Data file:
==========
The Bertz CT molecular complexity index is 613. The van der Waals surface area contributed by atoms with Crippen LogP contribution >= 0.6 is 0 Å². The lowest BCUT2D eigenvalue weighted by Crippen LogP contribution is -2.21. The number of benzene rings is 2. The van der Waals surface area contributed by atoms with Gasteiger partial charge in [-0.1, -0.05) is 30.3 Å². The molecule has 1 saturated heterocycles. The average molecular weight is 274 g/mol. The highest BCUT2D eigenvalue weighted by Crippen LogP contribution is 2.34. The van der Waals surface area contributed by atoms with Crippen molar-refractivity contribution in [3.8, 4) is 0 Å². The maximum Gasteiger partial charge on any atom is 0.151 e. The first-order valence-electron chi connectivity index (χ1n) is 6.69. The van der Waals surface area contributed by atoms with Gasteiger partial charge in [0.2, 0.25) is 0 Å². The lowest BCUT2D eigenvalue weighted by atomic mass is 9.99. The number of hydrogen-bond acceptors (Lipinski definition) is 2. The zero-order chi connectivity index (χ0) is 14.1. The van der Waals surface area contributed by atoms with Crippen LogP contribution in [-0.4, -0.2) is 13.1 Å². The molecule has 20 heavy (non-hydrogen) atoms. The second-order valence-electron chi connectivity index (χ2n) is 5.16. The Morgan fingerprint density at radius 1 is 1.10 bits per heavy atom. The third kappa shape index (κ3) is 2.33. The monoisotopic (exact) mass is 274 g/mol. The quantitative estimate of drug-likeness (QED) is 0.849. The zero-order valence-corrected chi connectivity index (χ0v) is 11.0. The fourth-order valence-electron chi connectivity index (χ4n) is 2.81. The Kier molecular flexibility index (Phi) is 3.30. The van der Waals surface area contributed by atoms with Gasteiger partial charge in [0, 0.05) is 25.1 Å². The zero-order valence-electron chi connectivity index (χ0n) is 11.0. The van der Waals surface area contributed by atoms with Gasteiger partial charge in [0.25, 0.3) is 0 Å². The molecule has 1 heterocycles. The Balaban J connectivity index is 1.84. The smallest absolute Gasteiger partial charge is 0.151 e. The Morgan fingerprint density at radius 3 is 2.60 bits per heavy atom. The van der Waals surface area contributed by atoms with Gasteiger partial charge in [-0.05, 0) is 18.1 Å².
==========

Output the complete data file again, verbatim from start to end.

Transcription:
The Bertz CT molecular complexity index is 613. The van der Waals surface area contributed by atoms with Crippen LogP contribution >= 0.6 is 0 Å². The lowest BCUT2D eigenvalue weighted by Crippen LogP contribution is -2.21. The number of benzene rings is 2. The van der Waals surface area contributed by atoms with Gasteiger partial charge in [-0.1, -0.05) is 30.3 Å². The molecule has 1 saturated heterocycles. The average molecular weight is 274 g/mol. The highest BCUT2D eigenvalue weighted by Crippen LogP contribution is 2.34. The van der Waals surface area contributed by atoms with Crippen molar-refractivity contribution in [3.8, 4) is 0 Å². The maximum Gasteiger partial charge on any atom is 0.151 e. The first-order valence-electron chi connectivity index (χ1n) is 6.69. The van der Waals surface area contributed by atoms with Gasteiger partial charge in [0.2, 0.25) is 0 Å². The lowest BCUT2D eigenvalue weighted by atomic mass is 9.99. The number of hydrogen-bond acceptors (Lipinski definition) is 2. The zero-order chi connectivity index (χ0) is 14.1. The van der Waals surface area contributed by atoms with Crippen LogP contribution in [-0.4, -0.2) is 13.1 Å². The molecule has 20 heavy (non-hydrogen) atoms. The second-order valence-electron chi connectivity index (χ2n) is 5.16. The Morgan fingerprint density at radius 1 is 1.10 bits per heavy atom. The third kappa shape index (κ3) is 2.33. The monoisotopic (exact) mass is 274 g/mol. The quantitative estimate of drug-likeness (QED) is 0.849. The zero-order valence-corrected chi connectivity index (χ0v) is 11.0. The fourth-order valence-electron chi connectivity index (χ4n) is 2.81. The Kier molecular flexibility index (Phi) is 3.30. The van der Waals surface area contributed by atoms with Gasteiger partial charge in [0, 0.05) is 25.1 Å². The zero-order valence-electron chi connectivity index (χ0n) is 11.0. The van der Waals surface area contributed by atoms with Gasteiger partial charge in [0.25, 0.3) is 0 Å². The molecule has 1 heterocycles. The Balaban J connectivity index is 1.84. The smallest absolute Gasteiger partial charge is 0.151 e. The Morgan fingerprint density at radius 3 is 2.60 bits per heavy atom. The van der Waals surface area contributed by atoms with Gasteiger partial charge in [-0.05, 0) is 18.1 Å².